Waiver of PASI at trial

  1. bestmilitarydefensedefenseattorneys9.58.10PMcopy“When an accused testifies voluntarily as a witness, the accused thereby waives the privilege against self-incrimination with respect to the matters concerning which he or she so testifies.” Mil. R. Evid. 301(e).
  2. By testifying on direct examination about an offense for which he is being tried, an accused does not, however, waive his privilege against self-incrimination with respect to uncharged misconduct at an entirely different time and place. United States v. Castillo , 29 M.J. 145 (C.M.A. 1989).
  3. Claiming the privilege during cross-examination. (1991), and the 1994 amendment of Mil. R. Evid. 305 that removed the language requiring notification of counsel whenever a represented suspect was questioned. Finch put the McOmber notification rule to rest, presumably once and for all. Neither McOmber , LeMasters , nor the current Mil. R. Evid. 305(e) addresses the ethical implications of dealing with “represented” parties. 200 If an accused or suspect is interrogated by a person required to give Article 31 warnings and the accused or suspect is in custody, or reasonably believes himself to be in custody, or is otherwise deprived of his freedom of action in any way, and requests counsel, any subsequent waiver of the right to counsel obtained during custodial interrogation concerning the same or different offense is invalid unless the prosecution can demonstrate by a preponderance of the evidence that: (1) the accused or suspect initiated the communication leading to waiver; or (2) the accused or suspect has not continuously had his or her freedom restricted by confinement, or other means, during the period between the request for counsel and the subsequent waiver. 211 Id . a. Mil. R. Evid. 301(f)(2): “If a witness asserts the privilege against self- incrimination on cross-examination, the military judge, upon motion, may strike the direct . . . , in whole or in part, unless the matters to which the witness refuses to testify are purely collateral.”22 b. If matters to which the witness refuses to testify during cross- examination are purely collateral, there is no right to have the witness’s direct testimony stricken. United States v. Evans , 33 M.J. 309 (C.M.A. 1991). c. United States v. Moore , 36 M.J. 329 (C.M.A. 1993). Military judge was within his discretion to strike the entire direct testimony of a defense witness following assertion of right against self-incrimination on cross- examination. d. United States v. Lawless , 13 M.J. 943 (A.F.C.M.R. 1982). A government witness testified he had assisted accused in weighing and packing marijuana but refused to testify about who had supplied the baggies and other packaging equipment. The military judge properly refused to strike the direct testimony since the information about the source of the equipment was collateral to the core of the direct.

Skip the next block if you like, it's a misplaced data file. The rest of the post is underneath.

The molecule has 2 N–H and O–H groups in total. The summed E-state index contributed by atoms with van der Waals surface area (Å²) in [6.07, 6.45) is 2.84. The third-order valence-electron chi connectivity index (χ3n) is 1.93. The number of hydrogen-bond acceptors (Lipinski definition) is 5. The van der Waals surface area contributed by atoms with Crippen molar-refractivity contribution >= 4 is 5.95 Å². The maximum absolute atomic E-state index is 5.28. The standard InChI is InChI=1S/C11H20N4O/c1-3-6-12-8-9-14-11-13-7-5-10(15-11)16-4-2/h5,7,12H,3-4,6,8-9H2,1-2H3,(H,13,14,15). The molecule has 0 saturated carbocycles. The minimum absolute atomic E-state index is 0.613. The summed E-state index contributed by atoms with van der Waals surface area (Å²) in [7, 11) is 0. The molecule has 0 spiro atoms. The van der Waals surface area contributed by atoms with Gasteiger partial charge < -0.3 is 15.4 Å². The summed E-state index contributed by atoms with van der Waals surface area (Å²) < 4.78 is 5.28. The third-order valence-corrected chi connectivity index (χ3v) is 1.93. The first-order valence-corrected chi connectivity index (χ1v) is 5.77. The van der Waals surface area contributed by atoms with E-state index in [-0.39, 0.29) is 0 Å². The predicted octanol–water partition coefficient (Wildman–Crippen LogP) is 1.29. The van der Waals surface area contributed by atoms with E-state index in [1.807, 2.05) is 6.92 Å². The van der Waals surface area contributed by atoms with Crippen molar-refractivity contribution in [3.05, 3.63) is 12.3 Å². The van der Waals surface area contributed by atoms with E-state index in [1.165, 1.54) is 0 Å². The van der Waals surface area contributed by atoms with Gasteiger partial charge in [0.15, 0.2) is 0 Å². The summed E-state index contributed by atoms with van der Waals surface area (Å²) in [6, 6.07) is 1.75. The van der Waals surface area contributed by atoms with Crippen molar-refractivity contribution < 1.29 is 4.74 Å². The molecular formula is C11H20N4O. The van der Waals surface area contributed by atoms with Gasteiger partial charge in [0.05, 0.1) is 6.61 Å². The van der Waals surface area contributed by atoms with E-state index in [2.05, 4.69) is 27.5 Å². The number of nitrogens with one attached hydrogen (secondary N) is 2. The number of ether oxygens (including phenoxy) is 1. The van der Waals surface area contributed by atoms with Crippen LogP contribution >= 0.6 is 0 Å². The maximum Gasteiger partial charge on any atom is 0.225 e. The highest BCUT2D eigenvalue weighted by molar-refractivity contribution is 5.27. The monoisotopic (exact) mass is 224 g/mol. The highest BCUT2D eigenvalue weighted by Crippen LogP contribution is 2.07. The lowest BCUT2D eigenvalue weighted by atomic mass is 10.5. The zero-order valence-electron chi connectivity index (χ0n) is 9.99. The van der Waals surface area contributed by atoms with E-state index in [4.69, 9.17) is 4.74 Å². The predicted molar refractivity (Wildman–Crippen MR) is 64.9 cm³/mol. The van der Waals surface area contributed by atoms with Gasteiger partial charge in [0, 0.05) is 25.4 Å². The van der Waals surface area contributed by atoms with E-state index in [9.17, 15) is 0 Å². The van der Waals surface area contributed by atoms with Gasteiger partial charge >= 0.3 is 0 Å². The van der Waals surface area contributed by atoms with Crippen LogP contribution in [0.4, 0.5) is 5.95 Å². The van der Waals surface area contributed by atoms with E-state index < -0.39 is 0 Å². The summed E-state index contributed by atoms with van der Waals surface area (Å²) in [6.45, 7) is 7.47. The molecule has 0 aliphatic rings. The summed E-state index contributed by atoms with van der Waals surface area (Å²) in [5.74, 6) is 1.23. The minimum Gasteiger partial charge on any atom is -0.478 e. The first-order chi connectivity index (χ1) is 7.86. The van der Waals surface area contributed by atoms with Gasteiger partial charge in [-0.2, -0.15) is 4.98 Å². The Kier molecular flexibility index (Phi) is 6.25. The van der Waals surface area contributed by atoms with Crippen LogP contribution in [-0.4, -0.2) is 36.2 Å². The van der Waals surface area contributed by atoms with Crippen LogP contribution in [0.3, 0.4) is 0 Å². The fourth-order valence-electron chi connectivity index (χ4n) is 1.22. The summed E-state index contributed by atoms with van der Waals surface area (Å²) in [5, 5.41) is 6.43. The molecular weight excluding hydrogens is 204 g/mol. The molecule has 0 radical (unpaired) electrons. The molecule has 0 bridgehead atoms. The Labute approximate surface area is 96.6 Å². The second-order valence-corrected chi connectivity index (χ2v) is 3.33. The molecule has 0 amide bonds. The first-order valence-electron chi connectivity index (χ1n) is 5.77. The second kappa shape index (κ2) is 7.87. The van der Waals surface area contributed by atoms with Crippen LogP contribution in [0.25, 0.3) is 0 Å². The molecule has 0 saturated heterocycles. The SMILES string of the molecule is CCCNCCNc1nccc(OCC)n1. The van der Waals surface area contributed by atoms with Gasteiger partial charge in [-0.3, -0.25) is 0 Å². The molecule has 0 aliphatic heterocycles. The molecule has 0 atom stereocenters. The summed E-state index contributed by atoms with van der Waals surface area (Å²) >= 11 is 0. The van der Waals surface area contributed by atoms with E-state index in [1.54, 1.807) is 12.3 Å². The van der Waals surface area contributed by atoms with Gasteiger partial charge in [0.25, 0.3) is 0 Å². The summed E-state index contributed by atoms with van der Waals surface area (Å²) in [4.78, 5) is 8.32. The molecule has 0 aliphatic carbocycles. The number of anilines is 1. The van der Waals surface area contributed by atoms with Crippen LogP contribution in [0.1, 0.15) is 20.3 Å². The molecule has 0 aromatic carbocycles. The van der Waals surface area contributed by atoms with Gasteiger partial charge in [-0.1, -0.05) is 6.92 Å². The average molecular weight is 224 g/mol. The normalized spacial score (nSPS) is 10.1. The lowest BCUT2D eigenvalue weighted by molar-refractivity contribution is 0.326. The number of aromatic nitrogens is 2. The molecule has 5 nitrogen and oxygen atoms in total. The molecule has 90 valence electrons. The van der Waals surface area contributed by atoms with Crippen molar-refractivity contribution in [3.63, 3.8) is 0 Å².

4. Confessional stipulations. United States v. Craig , 48 M.J. 77 (C.A.A.F. 1998). Entering into a confessional stipulation does not waive the accused’s constitutional rights against self-incrimination, to a trial of the facts, and to confront and cross-examine the witnesses against her.
  5. The impact of a guilty plea on PASI. a. Trial counsel are permitted to use a guilty plea to a lesser-included offense to establish elements common to both the greater and lesser crimes of a single specification. United States v. Rivera , 23 M.J. 89 (C.M.A. 1986); see also RCM 920(e). They may not, however, reach back to the providency inquiry to find evidence to condemn the accused from his own mouth on a separate offense. United States v. Craig , 63 M.J. 611 (A.F. Ct. Crim. App. 2006). b. Mitchell v. United States , 526 U.S. 314 (1999). The Supreme Court held that in the federal criminal system, a guilty plea does not waive the self-incrimination privilege at sentencing. The Court found that the protection of the Fifth Amendment privilege applies equally to the sentencing phase of trial as it does to the guilt phase, and that negative inferences cannot be drawn by the accused’s election to remain silent during the sentencing phase.

PASI at trial

federal criminal system